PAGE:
The Bharatiya Janata Party-led Union government continued systematic discrimination and stigmatisation of religious and other minorities in India, particularly Muslims, the rights group Human Rights Watch said in its “World Report 2022” on Thursday.

“BJP supporters increasingly committed violent attacks against targeted groups,” the group said in its annual report. “The government’s Hindu majoritarian ideology was reflected in bias in institutions, including the justice system and constitutional authorities like the National Human Rights Commission.”

To substantiate its findings, the report cited the Gujarat government’s decision to grant early release to 11 life-term convicts in the Bilkis Bano case, the “online auction” of over 100 Muslim women on an online platform and the demolition of properties mostly owned by Muslims.

The report also made mentions about arrests of fact-checking website Alt News co-founder Mohammed Zubair and journalist Siddiqui Kappan, the targeted killings in Jammu and Kashmir, and the raids by tax officials on non-governmental organisations.

Tirana Hassan, the acting executive director of Human Rights Watch, said that the Narendra Modi-led BJP government “mimicked many of the same abuses that have enabled Chinese state repression – systematic discrimination against religious minorities, stifling of peaceful dissent, and use of technology to suppress free expression – to tighten its grip on power”.

The body’s South Asia Director Meenakshi Ganguly said that BJP’s promotion of Hindu majoritarian ideology provoked authorities and its supporters to engage in “discriminatory and at times violent actions against religious minorities”.

“The authorities should be reining in party members and supporters responsible for abuses instead of jailing critics and shutting down rights groups,” Ganguly added.

On Jammu and Kashmir

In its report, Human Rights Watch noted that violence continued in the Valley three years after the abrogation of Article 370 of the Constitution, stripping Jammu and Kashmir of its special status.

“Violence continued with 229 reported deaths as of October, including 28 civilians, 29 security force personnel, and 172 suspected militants,” the report said. “Minority Hindus [Kashmiri Pandits] and Sikh communities in the Muslim-majority Kashmir Valley came under attack.”

The report added that Kashmiris complained that some of the suspected militants killed in gunfights were civilians, but no independent investigation was carried.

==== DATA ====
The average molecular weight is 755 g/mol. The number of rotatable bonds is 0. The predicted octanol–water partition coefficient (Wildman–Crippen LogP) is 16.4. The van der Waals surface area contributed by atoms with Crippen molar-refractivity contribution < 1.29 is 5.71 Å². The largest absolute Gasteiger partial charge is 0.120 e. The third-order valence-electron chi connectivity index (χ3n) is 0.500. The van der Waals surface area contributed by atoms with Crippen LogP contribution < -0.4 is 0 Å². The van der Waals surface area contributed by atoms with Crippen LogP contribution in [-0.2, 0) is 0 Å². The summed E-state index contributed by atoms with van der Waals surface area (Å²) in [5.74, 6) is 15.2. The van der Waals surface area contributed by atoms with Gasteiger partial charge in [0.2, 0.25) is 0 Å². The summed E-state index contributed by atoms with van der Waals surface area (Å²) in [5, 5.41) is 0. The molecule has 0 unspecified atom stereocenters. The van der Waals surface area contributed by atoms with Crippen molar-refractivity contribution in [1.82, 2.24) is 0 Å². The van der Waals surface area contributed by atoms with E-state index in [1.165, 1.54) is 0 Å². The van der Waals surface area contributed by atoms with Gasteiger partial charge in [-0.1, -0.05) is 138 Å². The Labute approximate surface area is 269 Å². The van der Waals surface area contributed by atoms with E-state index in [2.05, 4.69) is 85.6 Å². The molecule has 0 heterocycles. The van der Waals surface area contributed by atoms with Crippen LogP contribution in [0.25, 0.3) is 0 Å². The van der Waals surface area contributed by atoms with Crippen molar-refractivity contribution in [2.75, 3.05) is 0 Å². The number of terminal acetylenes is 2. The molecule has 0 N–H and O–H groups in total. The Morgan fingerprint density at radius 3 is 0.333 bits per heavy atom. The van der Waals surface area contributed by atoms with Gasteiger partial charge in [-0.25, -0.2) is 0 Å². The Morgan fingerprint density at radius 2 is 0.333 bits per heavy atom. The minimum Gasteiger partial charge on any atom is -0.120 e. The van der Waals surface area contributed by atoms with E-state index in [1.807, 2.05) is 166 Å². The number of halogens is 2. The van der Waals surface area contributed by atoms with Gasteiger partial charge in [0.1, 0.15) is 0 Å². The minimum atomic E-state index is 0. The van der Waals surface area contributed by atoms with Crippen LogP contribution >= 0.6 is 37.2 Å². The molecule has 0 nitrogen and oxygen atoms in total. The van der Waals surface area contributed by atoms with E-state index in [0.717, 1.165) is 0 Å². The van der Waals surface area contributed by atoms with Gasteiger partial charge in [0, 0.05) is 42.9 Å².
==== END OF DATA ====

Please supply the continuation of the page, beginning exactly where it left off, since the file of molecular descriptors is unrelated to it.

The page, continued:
On Dalits and Muslims

The Human Rights Watch also criticised the demolition of properties, mostly owned by Muslims, in response to communal clashes.

“Although they [authorities] tried to justify the demolitions by claiming the structures were illegal, the destruction appeared intended to be collective punishment for Muslims,” the report observed.

A municipal demolition drive in Jahangirpuri in New Delhi. | AFP

In recent months, authorities have on several occasions resorted to using bulldozers to demolish the houses of persons accused of crimes. However, there are no legal provisions that allow for the demolition of a house as a punitive measure.

Most instances of such demolitions have taken place in states ruled by the BJP.

On the Gujarat government’s decision to grant remission of sentence to 11 convicts in the Bilkis Bano case, the Human Rights Watch noted that BJP affiliates “celebrated publicly”.

“The action highlighted the government’s discriminatory stance toward minority communities even in cases of violence against women,” it said.

It added: “Indian authorities misused laws forbidding forced religious conversion to target Christians, especially from Dalit and Adivasi communities.”

On journalists and civil society members

The Human Rights Watch said that law enforcement agencies arrested journalists critical of the government on politically motivated charges. It took note of the arrests of journalists Rupesh Kumar Singh in Jharkhand and Siddique Kappan in Uttar Pradesh.

The report also added that the arrest of Zubair in June “appeared to be a reprisal for exposing a television news network that aired controversial remarks of a BJP politician [Nupur Sharma] about Prophet Mohammed, leading to criticism by several Muslim governments”.

Alt News co-founder Mohammad Zubair leaves from Tihar Jail after being granted interim bail by the Supreme Court on July 20. | PTI Photo

On the arrest of activist Teesta Setalvad and police officers RB Sreekumar and Sanjeev Bhatt, the rights body said that police action was in “apparent reprisal for pursuing accountability for the 2002 mob violence targeting Muslims in Gujarat”.

The tax raids on the offices of Oxfam India, Delhi-based think tank Centre for Policy Research, and Bengaluru-based Independent and Public Spirited Media Foundation were politically motivated, the Human Rights Watch said.